Playing Clean-Up: A Review Of Star Wars VIII, The Last Jedi
When the Star Wars juggernaut comes into town in December, it's hard to escape the magnitude of its reach. It's become that big a cultural phenomenon, such that whether you're an adult or a kid, you're eagerly anticipating the next chapter - praying it delivers. Force Awakens was more about how great it was to have the franchise back, saying Hello to old friends (and one tearful goodbye) and meeting new ones; while Rogue One was a great tight story, but essentially a sidebar. So anticipation was high on what The Last Jedi would bring, and how Director Rian Johnson would stamp the franchise with his own brand of storytelling.
No spoilers here as we all know how Force ended, with Ray (Daisy Ridley) handing a light saber to the hermit Luke (Mark Hamill) on top of a desolate mountain; but the great thing with Johnson is how he's ready to pull surprises and defy our expectations. He teases, he cajoles, he surprises, and references with respect - but with a sly gin. He opens the film with a dogfight in space, knowing that at one level, this is what Star Wars was about; so it's action from the starter gun! And so he prolongs our agony of what is to happen between Ray & Luke, and the saber - which when he gets to it, turns into a throwaway line, figuratively and literally! Right there, you're grinning in your seat, the pearly whites of the audience flashing back at the 3D IMAX screen. The Director is playing with us, and we love it!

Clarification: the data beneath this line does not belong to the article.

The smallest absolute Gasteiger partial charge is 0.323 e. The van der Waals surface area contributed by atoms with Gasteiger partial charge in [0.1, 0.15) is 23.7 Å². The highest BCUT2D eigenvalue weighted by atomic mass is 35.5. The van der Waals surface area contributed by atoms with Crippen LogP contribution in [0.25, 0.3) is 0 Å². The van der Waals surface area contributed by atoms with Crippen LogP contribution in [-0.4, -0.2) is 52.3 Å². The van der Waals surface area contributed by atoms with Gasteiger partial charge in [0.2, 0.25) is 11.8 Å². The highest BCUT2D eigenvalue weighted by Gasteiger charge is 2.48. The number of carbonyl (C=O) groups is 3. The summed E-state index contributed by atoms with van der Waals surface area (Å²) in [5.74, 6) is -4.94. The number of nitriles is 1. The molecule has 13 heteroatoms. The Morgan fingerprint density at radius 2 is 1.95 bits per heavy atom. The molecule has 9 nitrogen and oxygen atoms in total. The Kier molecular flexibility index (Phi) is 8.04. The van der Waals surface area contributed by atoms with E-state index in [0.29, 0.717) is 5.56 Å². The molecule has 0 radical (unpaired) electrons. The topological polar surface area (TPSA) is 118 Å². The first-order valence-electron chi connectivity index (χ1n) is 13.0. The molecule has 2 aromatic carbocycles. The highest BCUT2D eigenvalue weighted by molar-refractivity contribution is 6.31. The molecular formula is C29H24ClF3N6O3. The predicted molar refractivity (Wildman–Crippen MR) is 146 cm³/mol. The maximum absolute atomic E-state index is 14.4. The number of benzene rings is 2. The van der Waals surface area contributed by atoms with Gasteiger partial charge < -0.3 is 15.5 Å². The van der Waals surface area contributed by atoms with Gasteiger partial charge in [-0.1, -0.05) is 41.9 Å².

Poe Dameron (Oscar Isaac) registers much stronger here than in Force; and that's great, as we know he's a central character in the unfolding saga. Finn (John Boyega) has his moments, clearly having fun and being playful. There's a great new character introduced - Rose (Kelly Marie Tran), a maintenance worker who joins Finn in the mission to dismantle the First Order's tracking device. There is a middle part that one could say should have been streamlined - the sequence in Canto Bright, a Montecarlo for aliens, feels too much like this film's version of the Cantina. And Benicio Del Toro's space rogue seems too shallow.
But you have to love the character arcs of Ray and Kylo Ren (Adam Driver) in this film, as their stories really converge in this outing. Hamill does an outstanding job in giving depth to this iteration of Skywalker; and the love they shower on Princess Leia (Carrie Fisher) is a joy to behold - especially the respect they afford in the passing of golden dice. BB-8 is more than just squawks and tweets here, coming into his own as an action hero,
There's expansive storytelling here, deft juggling of narratives, and enough twists and turns to keep us wrong-footed. Here is the Star Wars we were truly waiting for; one that tries to answer most of the questions and issues left hanging, while cleaning up the slate and paving the way for IX.